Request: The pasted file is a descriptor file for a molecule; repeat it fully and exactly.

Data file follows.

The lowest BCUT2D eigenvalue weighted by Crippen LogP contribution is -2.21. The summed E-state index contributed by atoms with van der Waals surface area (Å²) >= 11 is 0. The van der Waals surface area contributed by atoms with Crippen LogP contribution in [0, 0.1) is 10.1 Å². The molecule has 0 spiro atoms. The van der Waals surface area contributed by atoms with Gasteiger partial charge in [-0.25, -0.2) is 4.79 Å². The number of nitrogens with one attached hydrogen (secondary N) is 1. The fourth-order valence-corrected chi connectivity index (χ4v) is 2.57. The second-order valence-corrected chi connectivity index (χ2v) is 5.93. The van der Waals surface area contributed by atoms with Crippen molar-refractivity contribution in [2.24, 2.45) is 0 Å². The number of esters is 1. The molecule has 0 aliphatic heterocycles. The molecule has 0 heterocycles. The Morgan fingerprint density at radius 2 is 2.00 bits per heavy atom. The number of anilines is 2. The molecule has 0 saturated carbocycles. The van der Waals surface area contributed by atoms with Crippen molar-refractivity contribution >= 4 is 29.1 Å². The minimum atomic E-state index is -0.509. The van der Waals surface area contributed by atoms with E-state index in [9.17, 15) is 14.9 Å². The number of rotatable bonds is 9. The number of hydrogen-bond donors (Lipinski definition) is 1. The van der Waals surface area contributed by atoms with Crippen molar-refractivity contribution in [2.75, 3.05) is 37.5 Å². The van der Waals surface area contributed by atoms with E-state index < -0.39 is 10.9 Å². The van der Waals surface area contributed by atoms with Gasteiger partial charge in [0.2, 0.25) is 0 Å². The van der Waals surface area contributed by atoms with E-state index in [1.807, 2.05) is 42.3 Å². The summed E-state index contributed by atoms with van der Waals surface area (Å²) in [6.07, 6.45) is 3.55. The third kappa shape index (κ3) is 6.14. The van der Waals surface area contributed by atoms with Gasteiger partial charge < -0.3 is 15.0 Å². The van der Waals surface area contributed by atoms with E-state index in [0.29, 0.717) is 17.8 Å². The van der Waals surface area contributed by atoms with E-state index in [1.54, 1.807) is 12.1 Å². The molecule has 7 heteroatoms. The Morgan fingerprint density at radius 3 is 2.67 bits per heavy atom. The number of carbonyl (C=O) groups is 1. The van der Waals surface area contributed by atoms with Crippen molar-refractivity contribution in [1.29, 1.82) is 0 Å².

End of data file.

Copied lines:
The lowest BCUT2D eigenvalue weighted by Crippen LogP contribution is -2.21. The summed E-state index contributed by atoms with van der Waals surface area (Å²) >= 11 is 0. The van der Waals surface area contributed by atoms with Crippen LogP contribution in [0, 0.1) is 10.1 Å². The molecule has 0 spiro atoms. The van der Waals surface area contributed by atoms with Gasteiger partial charge in [-0.25, -0.2) is 4.79 Å². The number of nitrogens with one attached hydrogen (secondary N) is 1. The fourth-order valence-corrected chi connectivity index (χ4v) is 2.57. The second-order valence-corrected chi connectivity index (χ2v) is 5.93. The van der Waals surface area contributed by atoms with Crippen molar-refractivity contribution in [2.24, 2.45) is 0 Å². The number of esters is 1. The molecule has 0 aliphatic heterocycles. The molecule has 0 heterocycles. The Morgan fingerprint density at radius 2 is 2.00 bits per heavy atom. The number of anilines is 2. The molecule has 0 saturated carbocycles. The van der Waals surface area contributed by atoms with Crippen molar-refractivity contribution >= 4 is 29.1 Å². The minimum atomic E-state index is -0.509. The van der Waals surface area contributed by atoms with E-state index in [9.17, 15) is 14.9 Å². The number of rotatable bonds is 9. The number of hydrogen-bond donors (Lipinski definition) is 1. The van der Waals surface area contributed by atoms with Crippen molar-refractivity contribution in [2.75, 3.05) is 37.5 Å². The van der Waals surface area contributed by atoms with E-state index < -0.39 is 10.9 Å². The van der Waals surface area contributed by atoms with Gasteiger partial charge in [0.2, 0.25) is 0 Å². The van der Waals surface area contributed by atoms with E-state index in [1.807, 2.05) is 42.3 Å². The summed E-state index contributed by atoms with van der Waals surface area (Å²) in [6.07, 6.45) is 3.55. The third kappa shape index (κ3) is 6.14. The van der Waals surface area contributed by atoms with Gasteiger partial charge < -0.3 is 15.0 Å². The van der Waals surface area contributed by atoms with E-state index in [0.29, 0.717) is 17.8 Å². The van der Waals surface area contributed by atoms with E-state index in [1.54, 1.807) is 12.1 Å². The molecule has 7 heteroatoms. The Morgan fingerprint density at radius 3 is 2.67 bits per heavy atom. The number of carbonyl (C=O) groups is 1. The van der Waals surface area contributed by atoms with Crippen molar-refractivity contribution in [1.29, 1.82) is 0 Å².